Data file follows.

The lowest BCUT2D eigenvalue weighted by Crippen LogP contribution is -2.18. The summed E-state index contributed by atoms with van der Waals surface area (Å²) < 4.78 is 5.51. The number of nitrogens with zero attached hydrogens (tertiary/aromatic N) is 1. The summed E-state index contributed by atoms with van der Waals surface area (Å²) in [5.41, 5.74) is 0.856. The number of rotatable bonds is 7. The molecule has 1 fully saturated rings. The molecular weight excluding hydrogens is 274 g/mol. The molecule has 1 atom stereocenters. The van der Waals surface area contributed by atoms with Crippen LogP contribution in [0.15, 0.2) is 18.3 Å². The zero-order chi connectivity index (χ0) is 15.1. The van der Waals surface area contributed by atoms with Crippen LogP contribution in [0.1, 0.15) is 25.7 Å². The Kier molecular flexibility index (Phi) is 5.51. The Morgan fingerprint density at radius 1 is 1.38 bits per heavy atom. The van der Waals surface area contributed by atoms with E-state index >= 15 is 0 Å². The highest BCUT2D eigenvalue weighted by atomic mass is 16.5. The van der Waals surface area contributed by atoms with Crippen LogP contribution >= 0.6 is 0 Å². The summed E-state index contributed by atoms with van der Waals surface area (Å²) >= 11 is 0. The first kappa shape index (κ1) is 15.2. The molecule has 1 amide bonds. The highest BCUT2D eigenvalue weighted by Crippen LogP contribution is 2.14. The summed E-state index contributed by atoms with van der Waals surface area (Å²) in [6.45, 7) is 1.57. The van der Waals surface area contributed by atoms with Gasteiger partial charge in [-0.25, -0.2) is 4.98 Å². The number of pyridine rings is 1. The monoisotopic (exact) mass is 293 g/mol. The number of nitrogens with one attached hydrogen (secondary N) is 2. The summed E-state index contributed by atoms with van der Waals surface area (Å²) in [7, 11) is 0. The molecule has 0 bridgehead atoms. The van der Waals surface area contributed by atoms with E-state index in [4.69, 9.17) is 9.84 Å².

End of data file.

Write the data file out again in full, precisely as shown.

The lowest BCUT2D eigenvalue weighted by Crippen LogP contribution is -2.18. The summed E-state index contributed by atoms with van der Waals surface area (Å²) < 4.78 is 5.51. The number of nitrogens with zero attached hydrogens (tertiary/aromatic N) is 1. The summed E-state index contributed by atoms with van der Waals surface area (Å²) in [5.41, 5.74) is 0.856. The number of rotatable bonds is 7. The molecule has 1 fully saturated rings. The molecular weight excluding hydrogens is 274 g/mol. The molecule has 1 atom stereocenters. The van der Waals surface area contributed by atoms with Crippen LogP contribution in [0.15, 0.2) is 18.3 Å². The zero-order chi connectivity index (χ0) is 15.1. The van der Waals surface area contributed by atoms with Crippen LogP contribution in [0.1, 0.15) is 25.7 Å². The Kier molecular flexibility index (Phi) is 5.51. The Morgan fingerprint density at radius 1 is 1.38 bits per heavy atom. The van der Waals surface area contributed by atoms with E-state index >= 15 is 0 Å². The highest BCUT2D eigenvalue weighted by atomic mass is 16.5. The van der Waals surface area contributed by atoms with Crippen LogP contribution >= 0.6 is 0 Å². The summed E-state index contributed by atoms with van der Waals surface area (Å²) >= 11 is 0. The first kappa shape index (κ1) is 15.2. The molecule has 1 amide bonds. The highest BCUT2D eigenvalue weighted by Crippen LogP contribution is 2.14. The summed E-state index contributed by atoms with van der Waals surface area (Å²) in [6.45, 7) is 1.57. The van der Waals surface area contributed by atoms with Gasteiger partial charge in [-0.25, -0.2) is 4.98 Å². The number of pyridine rings is 1. The monoisotopic (exact) mass is 293 g/mol. The number of nitrogens with one attached hydrogen (secondary N) is 2. The summed E-state index contributed by atoms with van der Waals surface area (Å²) in [7, 11) is 0. The molecule has 0 bridgehead atoms. The van der Waals surface area contributed by atoms with E-state index in [4.69, 9.17) is 9.84 Å².